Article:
Speakification activities

It’s often true in classes in Palestine (maybe in classes all of the world) that learners know lots of words in English but they are not always so good at using these words in their own utterances. So perhaps one of our jobs as teachers is to design activities which challenge learners to speakify language.

I think I may have just invented that word! What I want speakification to mean is to put new language to work by using it in speech. I think there are three main reasons for doing this:-

  1. It challenges learners to focus on how words are pronounced.
  2. It pushes learners to think about collocation, colligation and context.
  3. It helps to make language memorable for learners because it challenges a key process involved in memorisation – retrieval

So here’s a simple game that Lozan (their classroom teacher) and I (their remote volunteer) used with a group of 11 year old girls in Beach Elementary Co-ed UNRWA school, Beach camp, Gaza. The stages went something like this:-

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  1. I showed them a piece of paper with drawings of lots of things that began with the same letter as my name. I asked them to try to work out what the drawing represented
  2. I asked them to do the same for their own names.
  3. They showed their pictures to me and I tried to work out what each drawing represented.
  4. I described the words in my drawing to the whole class (without showing the picture again) and they tried to work out the words from my description.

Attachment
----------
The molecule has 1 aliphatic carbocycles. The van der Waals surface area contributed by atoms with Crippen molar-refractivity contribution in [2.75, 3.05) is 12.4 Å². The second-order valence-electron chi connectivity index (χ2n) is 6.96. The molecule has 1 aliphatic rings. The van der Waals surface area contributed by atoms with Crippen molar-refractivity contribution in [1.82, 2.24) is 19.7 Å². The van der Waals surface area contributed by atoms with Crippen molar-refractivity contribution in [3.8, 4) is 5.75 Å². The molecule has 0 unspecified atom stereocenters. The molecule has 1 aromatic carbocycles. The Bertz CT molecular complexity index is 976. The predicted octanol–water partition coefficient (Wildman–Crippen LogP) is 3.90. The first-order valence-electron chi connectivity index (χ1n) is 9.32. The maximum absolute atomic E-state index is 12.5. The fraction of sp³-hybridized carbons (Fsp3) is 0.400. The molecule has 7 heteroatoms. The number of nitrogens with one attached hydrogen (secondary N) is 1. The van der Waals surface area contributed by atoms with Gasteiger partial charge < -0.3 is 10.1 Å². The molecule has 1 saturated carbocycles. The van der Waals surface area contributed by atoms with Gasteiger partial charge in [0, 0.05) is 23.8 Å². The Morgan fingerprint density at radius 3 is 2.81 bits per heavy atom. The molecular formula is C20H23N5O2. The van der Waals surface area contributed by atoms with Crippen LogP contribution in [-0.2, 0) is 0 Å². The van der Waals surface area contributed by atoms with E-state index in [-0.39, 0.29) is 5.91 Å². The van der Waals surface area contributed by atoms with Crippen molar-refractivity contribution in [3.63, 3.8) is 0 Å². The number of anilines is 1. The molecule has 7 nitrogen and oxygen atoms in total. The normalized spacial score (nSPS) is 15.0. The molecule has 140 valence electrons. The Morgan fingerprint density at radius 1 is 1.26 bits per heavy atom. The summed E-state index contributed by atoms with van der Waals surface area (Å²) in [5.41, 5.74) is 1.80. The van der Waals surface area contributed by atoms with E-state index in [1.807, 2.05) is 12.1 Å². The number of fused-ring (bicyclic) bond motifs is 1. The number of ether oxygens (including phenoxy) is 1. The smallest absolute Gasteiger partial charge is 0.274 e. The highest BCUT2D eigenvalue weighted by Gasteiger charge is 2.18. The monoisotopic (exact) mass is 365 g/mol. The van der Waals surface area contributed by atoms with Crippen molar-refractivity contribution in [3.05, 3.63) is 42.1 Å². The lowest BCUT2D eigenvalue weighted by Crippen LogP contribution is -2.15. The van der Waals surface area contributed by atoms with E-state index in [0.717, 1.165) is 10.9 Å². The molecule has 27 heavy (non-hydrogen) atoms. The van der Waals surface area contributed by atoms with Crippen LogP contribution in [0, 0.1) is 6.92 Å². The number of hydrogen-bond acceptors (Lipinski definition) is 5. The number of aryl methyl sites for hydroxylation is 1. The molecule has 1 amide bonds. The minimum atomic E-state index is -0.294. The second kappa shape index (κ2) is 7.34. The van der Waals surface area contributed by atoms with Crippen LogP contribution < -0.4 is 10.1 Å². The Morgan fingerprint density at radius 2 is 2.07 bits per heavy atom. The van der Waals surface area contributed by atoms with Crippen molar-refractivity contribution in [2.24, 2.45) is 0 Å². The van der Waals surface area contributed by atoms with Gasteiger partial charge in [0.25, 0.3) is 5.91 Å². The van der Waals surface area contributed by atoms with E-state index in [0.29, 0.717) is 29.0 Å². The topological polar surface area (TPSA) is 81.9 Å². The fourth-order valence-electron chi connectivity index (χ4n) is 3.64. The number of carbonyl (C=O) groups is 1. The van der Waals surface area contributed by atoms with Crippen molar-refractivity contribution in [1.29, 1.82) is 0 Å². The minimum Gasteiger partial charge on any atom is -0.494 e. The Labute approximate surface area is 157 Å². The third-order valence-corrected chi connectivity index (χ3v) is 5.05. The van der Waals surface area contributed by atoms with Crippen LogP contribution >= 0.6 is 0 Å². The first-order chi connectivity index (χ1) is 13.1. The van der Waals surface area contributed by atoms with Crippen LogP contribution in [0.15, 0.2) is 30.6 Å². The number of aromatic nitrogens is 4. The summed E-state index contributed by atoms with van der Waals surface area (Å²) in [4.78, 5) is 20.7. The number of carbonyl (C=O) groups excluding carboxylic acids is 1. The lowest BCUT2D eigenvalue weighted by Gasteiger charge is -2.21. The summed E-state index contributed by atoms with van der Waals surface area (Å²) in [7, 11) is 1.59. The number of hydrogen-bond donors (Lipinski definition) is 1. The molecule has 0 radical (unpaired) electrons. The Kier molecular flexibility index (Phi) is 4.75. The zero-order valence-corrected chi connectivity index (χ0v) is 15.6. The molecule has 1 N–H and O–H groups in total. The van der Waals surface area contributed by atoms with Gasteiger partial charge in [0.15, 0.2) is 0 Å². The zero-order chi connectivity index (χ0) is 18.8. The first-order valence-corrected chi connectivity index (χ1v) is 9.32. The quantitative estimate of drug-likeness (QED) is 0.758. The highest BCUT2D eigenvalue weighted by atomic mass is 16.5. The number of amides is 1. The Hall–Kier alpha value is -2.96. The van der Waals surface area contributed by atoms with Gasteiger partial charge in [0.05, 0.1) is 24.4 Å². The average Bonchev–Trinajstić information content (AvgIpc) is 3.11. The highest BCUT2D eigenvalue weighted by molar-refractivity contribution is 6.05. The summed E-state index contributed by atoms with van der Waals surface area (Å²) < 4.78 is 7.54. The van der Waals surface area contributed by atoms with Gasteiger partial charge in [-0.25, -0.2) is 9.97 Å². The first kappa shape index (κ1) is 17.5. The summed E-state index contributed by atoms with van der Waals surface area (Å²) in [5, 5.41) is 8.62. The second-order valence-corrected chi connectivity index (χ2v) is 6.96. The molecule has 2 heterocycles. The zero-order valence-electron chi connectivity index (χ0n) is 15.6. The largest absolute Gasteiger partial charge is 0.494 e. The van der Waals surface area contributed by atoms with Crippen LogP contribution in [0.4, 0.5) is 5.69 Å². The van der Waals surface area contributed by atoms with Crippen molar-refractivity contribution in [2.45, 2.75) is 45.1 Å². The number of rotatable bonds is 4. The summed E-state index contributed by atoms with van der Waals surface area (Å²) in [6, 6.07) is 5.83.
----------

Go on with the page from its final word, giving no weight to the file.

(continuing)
5.  They took it in turns to do the same activity to me. We made it into a competition by saying that the winner would be the person who could describe the most words in a minute.

Now of course this activity, although it’s quite motivating and fun, isn’t actually that good as a speakification activity. For a start it pushes the listener to retrieve and say the word rather than the speaker. It also doesn’t really challenge anyone to say the word in a natural utterance, thereby failing to address issues of collocation.

So what do you do in your classes to get leaners to speakify new language? Please share some ideas below in the comments so that we can all have some ideas to try out when classes start again in a couple of weeks.

2 thoughts on “Speakification activities

  1. Love ‘speakification’ :-). Ideas from the top of my head: 1. Noughts and crosses with those words. Students have to put the word in a correct sentence which shows the meaning of the word. 2. Possible follow ups after your activity: a/ a team picks a word and makes a sentence saying ‘blablabla’ instead of the chosen word. The listener – teacher or other students/teams guess which word should be used instead of ‘blablabla’. b/Choose three words and make a short story with those three words.

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    1. Thanks for your comment Rebecca. Very nice ideas. I might have known that you’d mention storytelling 🙂 I guess that putting words into a story or a dialogue and then telling it or performing it is the ultimate speakification activity. In fact, after the kids have drawn pictures of as many things as they can which begin with the same first letter as their name, I often ask them to make up a story using as many of the words as they can.

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